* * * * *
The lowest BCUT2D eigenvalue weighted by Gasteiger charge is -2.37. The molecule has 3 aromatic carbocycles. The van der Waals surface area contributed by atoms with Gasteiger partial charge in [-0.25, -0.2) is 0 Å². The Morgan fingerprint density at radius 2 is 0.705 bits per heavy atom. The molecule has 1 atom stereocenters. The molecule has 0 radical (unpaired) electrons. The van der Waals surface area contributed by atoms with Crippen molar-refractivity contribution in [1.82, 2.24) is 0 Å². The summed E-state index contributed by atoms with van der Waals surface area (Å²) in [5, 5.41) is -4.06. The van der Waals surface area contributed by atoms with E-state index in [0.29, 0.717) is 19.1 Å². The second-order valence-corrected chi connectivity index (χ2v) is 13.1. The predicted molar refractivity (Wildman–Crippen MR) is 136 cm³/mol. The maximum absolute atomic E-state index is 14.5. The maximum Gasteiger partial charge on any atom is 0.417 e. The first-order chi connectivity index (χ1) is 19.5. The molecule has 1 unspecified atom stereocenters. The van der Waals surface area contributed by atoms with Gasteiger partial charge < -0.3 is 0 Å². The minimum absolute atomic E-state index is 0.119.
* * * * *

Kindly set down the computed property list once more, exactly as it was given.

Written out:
The lowest BCUT2D eigenvalue weighted by Gasteiger charge is -2.37. The molecule has 3 aromatic carbocycles. The van der Waals surface area contributed by atoms with Gasteiger partial charge in [-0.25, -0.2) is 0 Å². The Morgan fingerprint density at radius 2 is 0.705 bits per heavy atom. The molecule has 1 atom stereocenters. The molecule has 0 radical (unpaired) electrons. The van der Waals surface area contributed by atoms with Crippen molar-refractivity contribution in [1.82, 2.24) is 0 Å². The summed E-state index contributed by atoms with van der Waals surface area (Å²) in [5, 5.41) is -4.06. The van der Waals surface area contributed by atoms with E-state index in [0.29, 0.717) is 19.1 Å². The second-order valence-corrected chi connectivity index (χ2v) is 13.1. The predicted molar refractivity (Wildman–Crippen MR) is 136 cm³/mol. The maximum absolute atomic E-state index is 14.5. The maximum Gasteiger partial charge on any atom is 0.417 e. The first-order chi connectivity index (χ1) is 19.5. The molecule has 1 unspecified atom stereocenters. The van der Waals surface area contributed by atoms with Gasteiger partial charge < -0.3 is 0 Å². The minimum absolute atomic E-state index is 0.119.